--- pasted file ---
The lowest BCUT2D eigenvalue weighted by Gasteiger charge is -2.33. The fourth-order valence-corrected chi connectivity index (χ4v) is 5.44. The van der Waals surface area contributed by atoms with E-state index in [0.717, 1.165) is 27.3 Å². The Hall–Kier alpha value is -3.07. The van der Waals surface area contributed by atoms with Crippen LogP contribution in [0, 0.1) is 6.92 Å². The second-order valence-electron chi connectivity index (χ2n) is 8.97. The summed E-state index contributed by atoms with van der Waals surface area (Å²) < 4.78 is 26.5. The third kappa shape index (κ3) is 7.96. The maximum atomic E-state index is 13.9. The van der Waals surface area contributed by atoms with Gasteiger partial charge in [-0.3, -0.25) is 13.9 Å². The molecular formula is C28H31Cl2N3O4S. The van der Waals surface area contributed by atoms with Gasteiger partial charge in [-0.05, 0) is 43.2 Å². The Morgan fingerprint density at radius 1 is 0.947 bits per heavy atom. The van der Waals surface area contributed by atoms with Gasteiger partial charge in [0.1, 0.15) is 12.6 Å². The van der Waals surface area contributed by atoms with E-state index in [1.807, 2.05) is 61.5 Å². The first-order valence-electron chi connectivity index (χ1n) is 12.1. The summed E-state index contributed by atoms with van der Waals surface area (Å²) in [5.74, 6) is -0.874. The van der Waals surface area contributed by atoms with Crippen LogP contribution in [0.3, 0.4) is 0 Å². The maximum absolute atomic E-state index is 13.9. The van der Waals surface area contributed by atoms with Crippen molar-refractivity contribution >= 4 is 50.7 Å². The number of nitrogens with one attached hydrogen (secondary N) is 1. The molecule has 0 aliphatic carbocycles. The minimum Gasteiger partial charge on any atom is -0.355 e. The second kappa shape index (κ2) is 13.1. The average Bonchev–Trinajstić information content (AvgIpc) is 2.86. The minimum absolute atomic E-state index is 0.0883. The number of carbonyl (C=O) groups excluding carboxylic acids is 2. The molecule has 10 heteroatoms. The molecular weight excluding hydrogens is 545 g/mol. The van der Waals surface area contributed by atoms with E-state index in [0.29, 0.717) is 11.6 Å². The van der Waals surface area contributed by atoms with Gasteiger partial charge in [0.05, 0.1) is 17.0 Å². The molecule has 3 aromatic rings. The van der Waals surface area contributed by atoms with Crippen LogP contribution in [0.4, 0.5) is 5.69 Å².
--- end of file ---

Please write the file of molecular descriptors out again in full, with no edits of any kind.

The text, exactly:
The lowest BCUT2D eigenvalue weighted by Gasteiger charge is -2.33. The fourth-order valence-corrected chi connectivity index (χ4v) is 5.44. The van der Waals surface area contributed by atoms with E-state index in [0.717, 1.165) is 27.3 Å². The Hall–Kier alpha value is -3.07. The van der Waals surface area contributed by atoms with Crippen LogP contribution in [0, 0.1) is 6.92 Å². The second-order valence-electron chi connectivity index (χ2n) is 8.97. The summed E-state index contributed by atoms with van der Waals surface area (Å²) < 4.78 is 26.5. The third kappa shape index (κ3) is 7.96. The maximum atomic E-state index is 13.9. The van der Waals surface area contributed by atoms with Gasteiger partial charge in [-0.3, -0.25) is 13.9 Å². The molecular formula is C28H31Cl2N3O4S. The van der Waals surface area contributed by atoms with Gasteiger partial charge in [-0.05, 0) is 43.2 Å². The Morgan fingerprint density at radius 1 is 0.947 bits per heavy atom. The van der Waals surface area contributed by atoms with Gasteiger partial charge in [0.1, 0.15) is 12.6 Å². The van der Waals surface area contributed by atoms with E-state index in [1.807, 2.05) is 61.5 Å². The first-order valence-electron chi connectivity index (χ1n) is 12.1. The summed E-state index contributed by atoms with van der Waals surface area (Å²) in [5.74, 6) is -0.874. The van der Waals surface area contributed by atoms with Crippen LogP contribution in [0.3, 0.4) is 0 Å². The maximum absolute atomic E-state index is 13.9. The van der Waals surface area contributed by atoms with Crippen molar-refractivity contribution >= 4 is 50.7 Å². The number of nitrogens with one attached hydrogen (secondary N) is 1. The molecule has 0 aliphatic carbocycles. The minimum Gasteiger partial charge on any atom is -0.355 e. The second kappa shape index (κ2) is 13.1. The average Bonchev–Trinajstić information content (AvgIpc) is 2.86. The minimum absolute atomic E-state index is 0.0883. The number of carbonyl (C=O) groups excluding carboxylic acids is 2. The molecule has 10 heteroatoms. The molecular weight excluding hydrogens is 545 g/mol. The van der Waals surface area contributed by atoms with E-state index in [0.29, 0.717) is 11.6 Å². The van der Waals surface area contributed by atoms with Gasteiger partial charge in [0.05, 0.1) is 17.0 Å². The molecule has 3 aromatic rings. The van der Waals surface area contributed by atoms with Crippen LogP contribution in [0.4, 0.5) is 5.69 Å².